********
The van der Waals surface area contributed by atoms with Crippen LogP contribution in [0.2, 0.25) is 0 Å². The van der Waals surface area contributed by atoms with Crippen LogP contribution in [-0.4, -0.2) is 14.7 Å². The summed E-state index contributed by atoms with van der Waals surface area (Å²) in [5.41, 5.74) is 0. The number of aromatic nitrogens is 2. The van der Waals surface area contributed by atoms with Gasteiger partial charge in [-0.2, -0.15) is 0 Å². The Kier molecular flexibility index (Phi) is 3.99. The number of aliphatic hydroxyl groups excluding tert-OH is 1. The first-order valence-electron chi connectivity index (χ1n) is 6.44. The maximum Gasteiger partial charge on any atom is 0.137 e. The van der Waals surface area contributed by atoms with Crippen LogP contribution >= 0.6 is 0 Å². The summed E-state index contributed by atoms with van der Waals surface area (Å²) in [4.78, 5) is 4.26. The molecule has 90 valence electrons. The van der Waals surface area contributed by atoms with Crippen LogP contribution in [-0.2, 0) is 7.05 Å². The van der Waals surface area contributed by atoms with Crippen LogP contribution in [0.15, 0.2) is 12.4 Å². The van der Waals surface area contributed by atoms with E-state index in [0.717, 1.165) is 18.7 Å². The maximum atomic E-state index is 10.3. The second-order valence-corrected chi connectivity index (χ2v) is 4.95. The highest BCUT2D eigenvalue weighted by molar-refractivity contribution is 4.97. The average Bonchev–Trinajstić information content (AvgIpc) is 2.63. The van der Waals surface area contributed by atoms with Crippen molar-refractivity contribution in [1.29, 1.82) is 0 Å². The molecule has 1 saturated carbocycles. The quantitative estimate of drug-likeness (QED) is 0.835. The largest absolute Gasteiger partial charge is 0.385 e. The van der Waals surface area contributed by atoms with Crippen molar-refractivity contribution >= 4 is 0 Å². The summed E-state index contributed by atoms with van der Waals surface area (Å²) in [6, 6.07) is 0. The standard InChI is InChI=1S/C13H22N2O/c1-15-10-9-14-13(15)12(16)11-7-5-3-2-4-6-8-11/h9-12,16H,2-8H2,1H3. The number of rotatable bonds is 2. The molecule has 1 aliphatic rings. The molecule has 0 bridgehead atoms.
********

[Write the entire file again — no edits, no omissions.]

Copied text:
The van der Waals surface area contributed by atoms with Crippen LogP contribution in [0.2, 0.25) is 0 Å². The van der Waals surface area contributed by atoms with Crippen LogP contribution in [-0.4, -0.2) is 14.7 Å². The summed E-state index contributed by atoms with van der Waals surface area (Å²) in [5.41, 5.74) is 0. The number of aromatic nitrogens is 2. The van der Waals surface area contributed by atoms with Gasteiger partial charge in [-0.2, -0.15) is 0 Å². The Kier molecular flexibility index (Phi) is 3.99. The number of aliphatic hydroxyl groups excluding tert-OH is 1. The first-order valence-electron chi connectivity index (χ1n) is 6.44. The maximum Gasteiger partial charge on any atom is 0.137 e. The van der Waals surface area contributed by atoms with Crippen LogP contribution >= 0.6 is 0 Å². The summed E-state index contributed by atoms with van der Waals surface area (Å²) in [4.78, 5) is 4.26. The molecule has 90 valence electrons. The van der Waals surface area contributed by atoms with Crippen LogP contribution in [-0.2, 0) is 7.05 Å². The van der Waals surface area contributed by atoms with Crippen LogP contribution in [0.15, 0.2) is 12.4 Å². The van der Waals surface area contributed by atoms with E-state index in [0.717, 1.165) is 18.7 Å². The maximum atomic E-state index is 10.3. The second-order valence-corrected chi connectivity index (χ2v) is 4.95. The highest BCUT2D eigenvalue weighted by molar-refractivity contribution is 4.97. The average Bonchev–Trinajstić information content (AvgIpc) is 2.63. The van der Waals surface area contributed by atoms with Crippen molar-refractivity contribution in [1.29, 1.82) is 0 Å². The molecule has 1 saturated carbocycles. The quantitative estimate of drug-likeness (QED) is 0.835. The largest absolute Gasteiger partial charge is 0.385 e. The van der Waals surface area contributed by atoms with Crippen molar-refractivity contribution >= 4 is 0 Å². The summed E-state index contributed by atoms with van der Waals surface area (Å²) in [6, 6.07) is 0. The standard InChI is InChI=1S/C13H22N2O/c1-15-10-9-14-13(15)12(16)11-7-5-3-2-4-6-8-11/h9-12,16H,2-8H2,1H3. The number of rotatable bonds is 2. The molecule has 1 aliphatic rings. The molecule has 0 bridgehead atoms.